Posted in on November 23, 2016

Looming Senior Living Labor Shortage, Ongoing Sponsorship Changes – What Marketing Can Do

This post is part of a series sharing inspiration and actionable insights from the 2016 LeadingAge Annual Meeting, for non-profit senior living communities and service providers – “organizations dedicated to making America a better place to grow old.” Click here for previous posts.

Session: “Creating Stronger Organizations Through Aggressive Growth Strategies”

Speakers: Pamela Claassen, American Baptist Homes of the West; Mary Muñoz, Ziegler

In 2016, the size of the 65+ population starts to significantly outpace the 5–under-population, meaning the availability of direct care workers will have a significant shortage, as we heard from senior living leaders at this year’s LeadingAge national conference.

“By 2020 the main labor pool of direct-care workers will only increase by about 1% compared to the demand for these workers increasing by 48%. Caregiver support ratio began falling beginning in 2011.”

Chart - growth in demand for direct care workers - LeadingAge 2016

In addition to being a concern for care providers, the labor shortage also is a driver of senior living growth, repositioning and affiliation, said Mary Muñoz of Ziegler.

Many senior living organizations are responding to the labor challenge and other pressures by changing their ownership / sponsorship structure.

In these industry sponsorship transitions, not-for-profit to for-profit outpaces all other shifts and has since 2010, as this chart from Ziegler Investment Banking illustrates.

Ziegler chart - senior living sponsorship changes - not for profit to for profit

We appreciated this video from video the healthcare / senior living experts at BB&T Capital Markets specific to sponsorship transitions. It provides additional context for this trend and speaks to some of the opportunities that can be seized by proactive non-profit retirement communities.


As Lynn Daly, Managing Director for BB&T Capital Markets Senior Living Group, says in the video, you need to get ready if you want to seize opportunities as they arise.

While Daly was focused on prepping board members, we feel that advice applies to sales and marketing leaders as well.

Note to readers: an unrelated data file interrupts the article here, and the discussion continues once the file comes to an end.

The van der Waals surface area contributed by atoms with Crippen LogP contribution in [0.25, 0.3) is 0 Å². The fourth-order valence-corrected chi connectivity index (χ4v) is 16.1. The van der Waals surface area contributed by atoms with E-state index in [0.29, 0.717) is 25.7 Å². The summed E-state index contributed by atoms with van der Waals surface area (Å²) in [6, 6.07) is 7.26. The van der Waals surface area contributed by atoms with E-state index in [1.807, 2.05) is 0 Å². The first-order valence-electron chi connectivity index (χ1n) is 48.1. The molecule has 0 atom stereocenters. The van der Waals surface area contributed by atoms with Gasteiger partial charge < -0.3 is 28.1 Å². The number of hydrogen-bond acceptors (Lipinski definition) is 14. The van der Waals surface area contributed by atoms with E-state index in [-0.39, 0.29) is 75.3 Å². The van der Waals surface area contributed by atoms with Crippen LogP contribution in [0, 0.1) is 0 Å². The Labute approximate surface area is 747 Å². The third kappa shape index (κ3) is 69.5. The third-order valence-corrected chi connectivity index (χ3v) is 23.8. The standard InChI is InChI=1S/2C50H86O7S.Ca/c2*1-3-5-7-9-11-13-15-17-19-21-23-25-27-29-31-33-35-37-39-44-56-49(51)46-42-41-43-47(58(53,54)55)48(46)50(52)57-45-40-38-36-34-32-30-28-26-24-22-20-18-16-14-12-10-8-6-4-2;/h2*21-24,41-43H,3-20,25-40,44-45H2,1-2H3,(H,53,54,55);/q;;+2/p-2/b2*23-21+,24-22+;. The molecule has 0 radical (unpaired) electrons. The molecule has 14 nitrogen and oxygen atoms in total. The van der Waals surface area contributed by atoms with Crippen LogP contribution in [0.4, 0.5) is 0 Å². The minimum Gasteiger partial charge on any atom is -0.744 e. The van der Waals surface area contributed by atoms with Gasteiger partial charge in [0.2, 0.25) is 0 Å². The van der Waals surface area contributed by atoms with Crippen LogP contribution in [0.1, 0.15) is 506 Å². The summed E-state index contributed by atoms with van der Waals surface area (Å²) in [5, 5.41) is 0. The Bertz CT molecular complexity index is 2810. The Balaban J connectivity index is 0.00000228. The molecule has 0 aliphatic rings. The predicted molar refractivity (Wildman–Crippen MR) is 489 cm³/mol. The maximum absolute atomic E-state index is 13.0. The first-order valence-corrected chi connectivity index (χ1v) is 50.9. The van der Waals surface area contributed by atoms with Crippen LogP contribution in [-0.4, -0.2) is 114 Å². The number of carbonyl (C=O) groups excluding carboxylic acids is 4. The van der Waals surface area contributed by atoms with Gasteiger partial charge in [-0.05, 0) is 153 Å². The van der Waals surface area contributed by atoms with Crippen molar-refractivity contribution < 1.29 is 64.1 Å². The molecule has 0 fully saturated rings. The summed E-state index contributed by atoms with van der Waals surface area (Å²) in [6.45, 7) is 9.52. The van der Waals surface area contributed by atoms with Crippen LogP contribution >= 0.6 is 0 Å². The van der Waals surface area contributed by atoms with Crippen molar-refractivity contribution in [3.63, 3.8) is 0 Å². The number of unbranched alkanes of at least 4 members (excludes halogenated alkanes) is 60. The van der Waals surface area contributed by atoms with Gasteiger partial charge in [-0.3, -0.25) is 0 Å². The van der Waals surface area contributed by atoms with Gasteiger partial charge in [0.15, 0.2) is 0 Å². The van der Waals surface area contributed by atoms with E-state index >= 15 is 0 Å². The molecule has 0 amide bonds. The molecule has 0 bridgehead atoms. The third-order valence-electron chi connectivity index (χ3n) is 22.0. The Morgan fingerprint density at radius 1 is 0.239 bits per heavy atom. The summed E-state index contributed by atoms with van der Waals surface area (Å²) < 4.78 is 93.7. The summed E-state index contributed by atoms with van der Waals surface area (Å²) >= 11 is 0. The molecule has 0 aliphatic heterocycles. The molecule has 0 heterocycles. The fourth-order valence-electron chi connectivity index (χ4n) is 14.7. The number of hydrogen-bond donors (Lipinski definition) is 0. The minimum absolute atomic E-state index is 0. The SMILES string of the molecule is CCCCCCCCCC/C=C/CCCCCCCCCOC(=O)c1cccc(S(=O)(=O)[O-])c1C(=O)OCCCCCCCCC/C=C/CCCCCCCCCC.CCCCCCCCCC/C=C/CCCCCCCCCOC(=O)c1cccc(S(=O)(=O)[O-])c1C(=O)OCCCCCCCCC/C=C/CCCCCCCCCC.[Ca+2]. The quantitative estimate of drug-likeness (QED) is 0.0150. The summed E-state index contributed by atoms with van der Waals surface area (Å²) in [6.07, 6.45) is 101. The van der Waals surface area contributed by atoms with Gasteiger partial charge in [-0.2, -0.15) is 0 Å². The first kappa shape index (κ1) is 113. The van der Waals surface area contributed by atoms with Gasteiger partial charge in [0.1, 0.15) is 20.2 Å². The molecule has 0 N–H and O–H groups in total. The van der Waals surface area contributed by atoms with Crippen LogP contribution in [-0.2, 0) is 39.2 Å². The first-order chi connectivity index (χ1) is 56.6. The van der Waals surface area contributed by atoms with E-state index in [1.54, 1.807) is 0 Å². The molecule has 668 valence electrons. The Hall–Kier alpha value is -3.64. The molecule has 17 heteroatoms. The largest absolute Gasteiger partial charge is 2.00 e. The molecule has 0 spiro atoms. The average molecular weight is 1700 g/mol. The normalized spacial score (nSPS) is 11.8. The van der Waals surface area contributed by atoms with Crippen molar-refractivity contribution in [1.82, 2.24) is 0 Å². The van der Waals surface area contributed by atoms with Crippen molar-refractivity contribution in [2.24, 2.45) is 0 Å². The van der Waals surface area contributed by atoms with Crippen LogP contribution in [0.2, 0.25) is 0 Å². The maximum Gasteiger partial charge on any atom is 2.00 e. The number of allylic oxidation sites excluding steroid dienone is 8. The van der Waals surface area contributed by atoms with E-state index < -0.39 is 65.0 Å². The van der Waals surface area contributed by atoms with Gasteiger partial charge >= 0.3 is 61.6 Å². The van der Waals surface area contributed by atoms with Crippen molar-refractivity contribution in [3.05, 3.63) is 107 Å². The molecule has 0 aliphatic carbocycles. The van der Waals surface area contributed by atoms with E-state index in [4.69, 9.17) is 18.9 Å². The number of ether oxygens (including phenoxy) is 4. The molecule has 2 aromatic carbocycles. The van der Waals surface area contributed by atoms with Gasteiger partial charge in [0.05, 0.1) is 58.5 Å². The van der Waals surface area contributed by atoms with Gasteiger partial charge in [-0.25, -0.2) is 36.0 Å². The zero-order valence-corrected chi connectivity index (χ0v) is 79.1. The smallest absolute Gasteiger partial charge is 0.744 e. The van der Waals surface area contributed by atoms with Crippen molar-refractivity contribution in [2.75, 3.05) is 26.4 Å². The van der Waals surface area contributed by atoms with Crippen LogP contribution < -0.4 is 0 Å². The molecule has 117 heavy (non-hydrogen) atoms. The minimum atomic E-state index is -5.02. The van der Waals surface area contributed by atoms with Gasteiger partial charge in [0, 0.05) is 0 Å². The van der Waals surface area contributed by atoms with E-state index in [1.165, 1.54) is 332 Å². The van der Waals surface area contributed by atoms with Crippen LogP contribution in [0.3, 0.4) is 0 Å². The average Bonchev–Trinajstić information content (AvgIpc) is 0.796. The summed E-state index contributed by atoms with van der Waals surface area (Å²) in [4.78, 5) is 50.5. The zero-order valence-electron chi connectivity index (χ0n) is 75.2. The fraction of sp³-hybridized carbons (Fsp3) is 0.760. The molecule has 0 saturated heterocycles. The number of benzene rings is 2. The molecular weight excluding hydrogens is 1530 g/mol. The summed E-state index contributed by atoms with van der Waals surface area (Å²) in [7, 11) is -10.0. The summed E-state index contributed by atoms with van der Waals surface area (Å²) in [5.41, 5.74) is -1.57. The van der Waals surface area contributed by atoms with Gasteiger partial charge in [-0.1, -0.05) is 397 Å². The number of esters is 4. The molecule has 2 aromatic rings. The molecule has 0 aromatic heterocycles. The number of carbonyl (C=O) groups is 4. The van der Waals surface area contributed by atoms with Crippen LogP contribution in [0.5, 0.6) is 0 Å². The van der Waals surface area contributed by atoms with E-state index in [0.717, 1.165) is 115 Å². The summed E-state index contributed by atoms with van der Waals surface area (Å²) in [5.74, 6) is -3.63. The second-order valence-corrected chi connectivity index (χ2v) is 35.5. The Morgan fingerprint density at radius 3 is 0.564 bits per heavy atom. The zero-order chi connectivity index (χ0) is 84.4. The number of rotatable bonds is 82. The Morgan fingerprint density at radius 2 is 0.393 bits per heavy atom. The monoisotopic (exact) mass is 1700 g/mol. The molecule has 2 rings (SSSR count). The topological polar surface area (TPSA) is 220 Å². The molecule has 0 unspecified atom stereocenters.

It’s time to work harder to stay on top of your game.

Continue to hone and grow skills, seeking out best practices and inspiration not only from non-profit senior living, but also from for-profit senior living and even outside of the industry.

Before joining Creating Results, I served as Vice President of Marketing and Sales for a large system of not-for-profit senior living communities. Based on that experience, the biggest tip I can provide is to include business acumen in the sales and marketing skillset you are refining.

Business acumen is often overlooked when talking about sales and marketing.

However, understanding the business impact of all sales/marketing decisions can help your organization prepare for whatever repositionings or sponsorship changes may be coming down the road.

Your team should be able to answer the following questions and more:

  • What is the financial impact of vacant units
  • What care levels are your revenue dependencies
  • What happens to financials when an entrance fee or monthly fee discount is given
  • What is the impact of different contract types on the organizations financials
  • What percentage of total operating budget are marketing expenditures

Strengthening business acumen and the rest of your skillset will position any sales marketing leader – and the entire organization – to respond to external influences such as labor shortages. And you’ll be more ready to seize affiliations, mergers or acquisitions opportunities in the future.

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